- Travel Healthy
- TEN OF…
- Contact Us
Palma de Majorca: A Place Where the Modern Is Sometimes Buried Within the Ancient
by Roberta Sotonoff
There’s a street in Palma de Majorca called Carrer de la Torre de L’Amore (Tower of Love Street). It’s called that because once a man took the term “love thy neighbour” literally. Smitten by his neighbour’s wife, he built a tower to spy on her. The lady’s husband didn’t appreciate his behavior, called the police and had the tower destroyed.
If Palma’s old streets could speak, they could tell hundreds of such tales. Today, the Spanish city on the isle of Majorca, just a 50-minute flight from Barcelona, is a thriving tourist destination with friendly people, beautiful , sand beaches and an average of 300 days of sunshine a year. Within ancient buildings there are some very modern surprises. So while the beaches are the island’s draw, afterward explore Palma.
Stroll the waterfront path when sun beats down and soft breezes float through the air. Water and palm trees bound one side while refreshment stands, artists and woodcarvers border the other. Strumming guitarists provide pleasant background music.
The most imposing building on the water’s edge is the nearly 1,000-year-old Cathedral of Palma de Majorca (Le Seu). To hold up its nave, it takes 14, 70-ft tall columns, which fan out like palm trees on the ceiling. The rose glass window, which is 40 feet in diameter, leaves one’s mouth agape. The altar looks like it is made of pure gold. This church is so massive that one almost needs binoculars to see the priest when he is celebrating Mass.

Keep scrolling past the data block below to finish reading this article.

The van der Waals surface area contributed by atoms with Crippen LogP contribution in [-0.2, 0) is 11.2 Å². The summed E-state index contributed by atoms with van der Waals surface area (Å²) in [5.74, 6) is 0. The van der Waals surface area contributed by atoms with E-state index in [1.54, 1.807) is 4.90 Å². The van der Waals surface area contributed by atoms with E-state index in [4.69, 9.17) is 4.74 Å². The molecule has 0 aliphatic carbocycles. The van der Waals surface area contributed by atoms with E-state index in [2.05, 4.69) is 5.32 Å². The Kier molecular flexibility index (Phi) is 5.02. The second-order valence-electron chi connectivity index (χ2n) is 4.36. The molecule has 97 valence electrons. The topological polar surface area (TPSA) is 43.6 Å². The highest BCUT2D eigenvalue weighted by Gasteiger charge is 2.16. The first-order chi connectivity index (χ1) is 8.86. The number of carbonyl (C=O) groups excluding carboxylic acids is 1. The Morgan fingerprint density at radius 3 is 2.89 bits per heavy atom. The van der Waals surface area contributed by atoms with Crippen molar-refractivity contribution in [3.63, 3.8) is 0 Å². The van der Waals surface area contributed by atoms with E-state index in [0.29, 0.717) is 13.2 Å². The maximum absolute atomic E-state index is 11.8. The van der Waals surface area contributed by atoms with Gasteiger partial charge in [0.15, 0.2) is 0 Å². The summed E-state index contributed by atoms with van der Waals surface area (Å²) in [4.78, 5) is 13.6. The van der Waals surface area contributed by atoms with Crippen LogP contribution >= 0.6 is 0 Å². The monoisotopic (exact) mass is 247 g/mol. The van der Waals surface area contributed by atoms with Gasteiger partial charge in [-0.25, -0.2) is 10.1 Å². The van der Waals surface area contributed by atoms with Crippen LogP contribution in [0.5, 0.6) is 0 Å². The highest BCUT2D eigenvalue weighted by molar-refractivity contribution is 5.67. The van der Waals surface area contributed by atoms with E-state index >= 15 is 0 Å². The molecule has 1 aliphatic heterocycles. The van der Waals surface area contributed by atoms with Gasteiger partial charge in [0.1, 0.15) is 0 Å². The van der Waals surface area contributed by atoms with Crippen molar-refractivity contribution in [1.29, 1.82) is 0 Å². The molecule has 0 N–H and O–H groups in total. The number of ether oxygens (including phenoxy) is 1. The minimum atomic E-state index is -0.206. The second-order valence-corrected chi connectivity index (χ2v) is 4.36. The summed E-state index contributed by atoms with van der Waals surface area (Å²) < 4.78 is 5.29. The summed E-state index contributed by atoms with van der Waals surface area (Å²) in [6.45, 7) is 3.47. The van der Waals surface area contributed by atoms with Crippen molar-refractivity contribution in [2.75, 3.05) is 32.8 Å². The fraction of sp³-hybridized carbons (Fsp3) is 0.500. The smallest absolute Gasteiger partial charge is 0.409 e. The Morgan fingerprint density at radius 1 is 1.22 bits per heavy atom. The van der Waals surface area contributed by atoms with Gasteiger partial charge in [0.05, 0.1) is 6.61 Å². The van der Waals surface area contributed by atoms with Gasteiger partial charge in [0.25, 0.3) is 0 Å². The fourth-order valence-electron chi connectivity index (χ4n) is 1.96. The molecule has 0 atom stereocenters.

Just behind the church sits the Jardins de s’Hort del Rei (Kings Gardens). Surrounded by lush, verdant landscape, numerous fountains arch into a large rectangular pool. It is a step away from the crowds and into serenity.
Walk a little farther to the 19th-century Plaça Major. Honey-colored buildings housing outdoor restaurants, shops and handicraft markets border it. On weekends in July and August, craft markets fill its square.
Near the Cathedral, 16th-century, old city walls are now the backdrop for modern works of famous artists like Picasso, Calder, Magritte and Miro at the Museu d’Es Baluard (Museum of Modern and Contemporary Art (Porta de Santa Catalina 10). (A bit of trivia: Jean Miro made Palma his home in later life.) The museum’s courtyard showcases a tranquil ocean view and the marina.
Just opposite the church are the many horseshoe arches and rook-like corners of the Almudaina Palace (Palau de l’Almudaina). There’s no mistaking it was once an Arab citadel. Tours explore the now military headquarters and the king’s official residence when he is on island.
This Palace marks the beginning of the Old Jewish Quarter located just east of the Cathedral. Wander through the medieval maze of narrow, cobblestone streets that look like a picture torn from a 14th-century book. Only doorways are visible. If one is open, peek in to see the flowering plants that decorate the courtyards.
This old neighborhood mixes the old with the new. An 800-year-old building houses a very hip boutique hotel, the Santa Clara (C/San Alonso, 16). Some of the interior is decorated with Jackson Pollack-like designs.
The last practicing Jews were expelled over 400 years ago and only a few European Jews have returned in recent years. So, it’s amazing to find a Sephardic (Spanish Jewish) restaurant, Las Olas Bistro, (C/ Can Fortuny, 5) which serves Sephardic entrees like a pastry-filled lamb and eggplant. Even more surprising is that the cook is Cambodian.
Between Palma’s museums, beaches and history-filled attractions, it is easy to find something to love.
Need travel help?
If you're thinking of traveling, Indulgedtraveler will design a 'bespoke' trip just for your needs, wants and enjoyment. We have specialized travel pros who will make your travel dreams a reality. Contact us
|Print article||This entry was posted by Barbara Kingstone on August 8, 2012 at 2:53 pm, and is filed under Destinations. Follow any responses to this post through RSS 2.0. You can leave a response or trackback from your own site.|